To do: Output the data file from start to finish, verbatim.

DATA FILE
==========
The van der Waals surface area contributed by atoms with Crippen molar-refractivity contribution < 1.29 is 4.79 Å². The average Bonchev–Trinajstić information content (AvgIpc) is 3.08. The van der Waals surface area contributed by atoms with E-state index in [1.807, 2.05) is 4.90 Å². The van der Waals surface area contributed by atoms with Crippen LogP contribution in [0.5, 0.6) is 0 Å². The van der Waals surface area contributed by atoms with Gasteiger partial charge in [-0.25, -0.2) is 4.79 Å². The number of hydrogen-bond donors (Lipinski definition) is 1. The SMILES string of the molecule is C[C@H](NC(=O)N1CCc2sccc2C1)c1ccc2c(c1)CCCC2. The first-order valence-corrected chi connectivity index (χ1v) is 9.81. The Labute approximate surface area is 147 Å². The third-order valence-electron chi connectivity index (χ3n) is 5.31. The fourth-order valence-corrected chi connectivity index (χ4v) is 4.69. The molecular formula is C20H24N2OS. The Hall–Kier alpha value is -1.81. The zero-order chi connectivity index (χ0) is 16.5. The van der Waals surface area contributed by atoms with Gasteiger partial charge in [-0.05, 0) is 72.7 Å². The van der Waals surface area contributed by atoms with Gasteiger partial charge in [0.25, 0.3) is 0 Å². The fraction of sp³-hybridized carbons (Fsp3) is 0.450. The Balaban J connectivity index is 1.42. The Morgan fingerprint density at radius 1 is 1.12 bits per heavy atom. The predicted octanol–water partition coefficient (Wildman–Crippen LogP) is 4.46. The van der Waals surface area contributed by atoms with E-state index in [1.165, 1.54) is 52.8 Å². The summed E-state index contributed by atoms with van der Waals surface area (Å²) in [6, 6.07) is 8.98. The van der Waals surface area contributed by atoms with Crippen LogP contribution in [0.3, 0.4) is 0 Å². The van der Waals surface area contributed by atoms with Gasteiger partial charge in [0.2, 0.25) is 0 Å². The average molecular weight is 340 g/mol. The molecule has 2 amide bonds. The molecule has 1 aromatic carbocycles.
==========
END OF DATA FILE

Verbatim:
The van der Waals surface area contributed by atoms with Crippen molar-refractivity contribution < 1.29 is 4.79 Å². The average Bonchev–Trinajstić information content (AvgIpc) is 3.08. The van der Waals surface area contributed by atoms with E-state index in [1.807, 2.05) is 4.90 Å². The van der Waals surface area contributed by atoms with Crippen LogP contribution in [0.5, 0.6) is 0 Å². The van der Waals surface area contributed by atoms with Gasteiger partial charge in [-0.25, -0.2) is 4.79 Å². The number of hydrogen-bond donors (Lipinski definition) is 1. The SMILES string of the molecule is C[C@H](NC(=O)N1CCc2sccc2C1)c1ccc2c(c1)CCCC2. The first-order valence-corrected chi connectivity index (χ1v) is 9.81. The Labute approximate surface area is 147 Å². The third-order valence-electron chi connectivity index (χ3n) is 5.31. The fourth-order valence-corrected chi connectivity index (χ4v) is 4.69. The molecular formula is C20H24N2OS. The Hall–Kier alpha value is -1.81. The zero-order chi connectivity index (χ0) is 16.5. The van der Waals surface area contributed by atoms with Gasteiger partial charge in [-0.05, 0) is 72.7 Å². The van der Waals surface area contributed by atoms with Gasteiger partial charge in [0.25, 0.3) is 0 Å². The fraction of sp³-hybridized carbons (Fsp3) is 0.450. The Balaban J connectivity index is 1.42. The Morgan fingerprint density at radius 1 is 1.12 bits per heavy atom. The predicted octanol–water partition coefficient (Wildman–Crippen LogP) is 4.46. The van der Waals surface area contributed by atoms with E-state index in [1.165, 1.54) is 52.8 Å². The summed E-state index contributed by atoms with van der Waals surface area (Å²) in [6, 6.07) is 8.98. The van der Waals surface area contributed by atoms with Crippen LogP contribution in [0.3, 0.4) is 0 Å². The van der Waals surface area contributed by atoms with Gasteiger partial charge in [0.2, 0.25) is 0 Å². The average molecular weight is 340 g/mol. The molecule has 2 amide bonds. The molecule has 1 aromatic carbocycles.